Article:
London, England (CNN) -- As inhospitable environments go, it doesn't get much trickier than living near the Arctic Circle where the temperature can plummet to minus 40 degrees Celsius in the permanent winter darkness and the diet consists of walrus and whale blubber.
But this is where a British adventurer has been living for the last three months with an endangered tribe so that he can record their rapidly disappearing culture and language.
Before Stephen Pax Leonard embarked on this journey he told CNN that it was an "ambitious linguistic challenge," and that he didn't doubt the physical and mental challenges awaiting him.
Now, having spent almost 12 weeks adjusting to the freezing conditions and the language barriers, Leonard talks about his experiences there.
The cold has already taken its toll on the Apple Mac laptop he took out there. It has frozen and refuses to "boot up," but Leonard has managed to find an "ancient," PC that he is using to send emails .The PC is not powerful enough to cope with the transmission of picture files or videos, says Leonard.
"With 16 others and a small mountain of freight as co-passengers, I arrived in the community aboard a Dash 7 turboprop aircraft. Clouds lingered just above the brightly colored wooden houses. Beneath were the world's most northerly people, living in a quite implausible environment."
Leonard added: "My very first impression was the otherworldliness of the place: after four-and-a-half hours of flying up the west Greenland coast with nothing to see but bare ancient rock, meandering glaciers licking the horizon and icebergs littering the fjords, this dry polar desert with its omnipresent rocks and boulders and lack of vegetation seemed completely out of place. Sitting just 596 miles (960 km) from the north pole, I felt as if I had come to a different world altogether rather than to the top of my own."
Leonard, an anthropological linguist at the Scott Polar Research Institute and research fellow at Cambridge University in England, will live with the Inughuit people, or polar Eskimos as they are sometimes called, for 12 months while he learns Inuktun, a "pure" Inuit dialect.
The Inughuit are one of the smallest indigenous groups in the world, with a population of just 800 spread across four settlements. They are hunter-gatherers who do not have a cash economy or a written language. Their language is based on a storytelling culture.
Leonard continues: "A woman who has spent nearly all her life in Qaanaaq stands in my green prefabricated wooden hut, on the vast polar bear and musk-oxen skins that cover the floor.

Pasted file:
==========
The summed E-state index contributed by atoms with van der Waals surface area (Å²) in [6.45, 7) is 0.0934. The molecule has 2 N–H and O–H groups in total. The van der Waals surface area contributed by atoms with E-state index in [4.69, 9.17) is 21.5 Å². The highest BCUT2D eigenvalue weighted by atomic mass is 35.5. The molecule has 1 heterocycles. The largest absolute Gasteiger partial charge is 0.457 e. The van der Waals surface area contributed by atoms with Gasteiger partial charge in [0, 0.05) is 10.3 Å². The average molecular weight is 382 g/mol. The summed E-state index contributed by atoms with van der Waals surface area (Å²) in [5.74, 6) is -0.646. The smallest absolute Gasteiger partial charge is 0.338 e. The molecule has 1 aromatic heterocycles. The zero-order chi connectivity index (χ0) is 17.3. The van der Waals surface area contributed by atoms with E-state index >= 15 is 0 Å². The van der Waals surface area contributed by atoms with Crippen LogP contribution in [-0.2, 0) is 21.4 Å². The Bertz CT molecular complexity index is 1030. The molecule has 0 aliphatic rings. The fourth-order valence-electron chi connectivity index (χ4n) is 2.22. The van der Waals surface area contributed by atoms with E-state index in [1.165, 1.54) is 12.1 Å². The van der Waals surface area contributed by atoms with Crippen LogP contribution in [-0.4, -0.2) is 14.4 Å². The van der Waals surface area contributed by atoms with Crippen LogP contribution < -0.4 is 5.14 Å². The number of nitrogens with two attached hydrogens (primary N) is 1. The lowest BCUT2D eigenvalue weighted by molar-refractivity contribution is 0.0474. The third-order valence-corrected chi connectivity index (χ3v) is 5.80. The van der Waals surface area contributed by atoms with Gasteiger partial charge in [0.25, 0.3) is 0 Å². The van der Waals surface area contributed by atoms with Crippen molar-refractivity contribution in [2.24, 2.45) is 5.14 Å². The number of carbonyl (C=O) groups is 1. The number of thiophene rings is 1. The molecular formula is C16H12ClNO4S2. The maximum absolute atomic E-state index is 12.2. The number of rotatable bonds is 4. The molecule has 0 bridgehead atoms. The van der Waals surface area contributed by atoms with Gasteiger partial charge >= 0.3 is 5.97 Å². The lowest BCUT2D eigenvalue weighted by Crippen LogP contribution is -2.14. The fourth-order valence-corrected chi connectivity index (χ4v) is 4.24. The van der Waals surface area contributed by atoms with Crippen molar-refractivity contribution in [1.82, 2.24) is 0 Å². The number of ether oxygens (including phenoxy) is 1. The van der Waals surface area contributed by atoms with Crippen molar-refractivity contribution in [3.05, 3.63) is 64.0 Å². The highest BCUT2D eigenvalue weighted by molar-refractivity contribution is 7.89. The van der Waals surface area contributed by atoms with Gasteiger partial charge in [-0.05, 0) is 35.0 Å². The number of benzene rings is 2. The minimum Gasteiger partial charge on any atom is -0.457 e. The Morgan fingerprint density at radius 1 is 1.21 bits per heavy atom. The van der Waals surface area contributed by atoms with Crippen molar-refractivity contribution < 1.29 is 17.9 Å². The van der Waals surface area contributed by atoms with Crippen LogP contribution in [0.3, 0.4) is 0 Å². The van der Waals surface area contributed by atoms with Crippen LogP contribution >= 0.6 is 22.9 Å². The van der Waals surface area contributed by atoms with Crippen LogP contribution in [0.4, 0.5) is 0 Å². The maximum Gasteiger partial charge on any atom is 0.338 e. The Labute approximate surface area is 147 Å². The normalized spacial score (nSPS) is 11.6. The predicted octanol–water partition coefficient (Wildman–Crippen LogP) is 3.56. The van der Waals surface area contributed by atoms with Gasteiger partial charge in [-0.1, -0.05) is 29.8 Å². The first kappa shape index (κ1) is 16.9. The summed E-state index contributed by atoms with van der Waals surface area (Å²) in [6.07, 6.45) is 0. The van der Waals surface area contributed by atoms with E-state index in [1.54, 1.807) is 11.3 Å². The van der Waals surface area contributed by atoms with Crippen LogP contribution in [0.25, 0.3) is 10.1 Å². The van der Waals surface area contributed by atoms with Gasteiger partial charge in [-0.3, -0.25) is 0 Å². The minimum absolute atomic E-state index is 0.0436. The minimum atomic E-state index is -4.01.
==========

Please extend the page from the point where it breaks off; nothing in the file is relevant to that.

"Dried, pungent blubber sits on the racks outside. Looking out across Ingelfield Bay and the whale-shaped Herbert Island, towards the exploding icebergs that sit like vast lumps of polystyrene in the Murchison Sound, there is a sadness in her eyes: 'Twenty years ago, my children used to go skating on the ice at this time of the year. Last year, the ice was so thin that a young hunter and his dog team of 12 fell through to their deaths. If the sea ice goes completely, there will be no need for the dogs [huskies] and our culture will disappear.'"
Although part of the Inuit people, the Inughuit enjoy their own distinct subculture based on the hunting of marine mammals; they say they are being "squeezed" out of existence.
Local people believe the government, which has self-rule within Denmark's small commonwealth, has a hidden agenda to force out the people in the most remote communities, creating three or four urban centers in Greenland and thereby reducing the cost of servicing isolated settlements.
But Leonard says that apart from political pressure, the tribe faces a new and unprecedented threat to their culture from global warming.
"It is widely understood how global warming is threatening the natural environment but the Inughuit represent a bona fide example of how climate change impacts on local cultures.
"The threat of global warming to their traditional hunting life has left the Inughuit believing that their current settlements will not be here in 15 years' time, that people will relocate southwards, and will assimilate into a broader Inuit culture," wrote Leonard.
Working with the last handful of storytellers, Leonard wants to document their stories and narratives in the old Inuktun language in the hope that this will act as a record of their unique culture. Rather than writing a dictionary, he is building an "Ethnography of Speaking," to show how their language and culture are interconnected and how their knowledge and sociocultural experiences are transmitted through these spoken traditions
"One elderly Inughuit tells me this is our last chance: 'We inherited our language from our ancestors. If we lose it without record, future generations will know nothing about their rich past.'"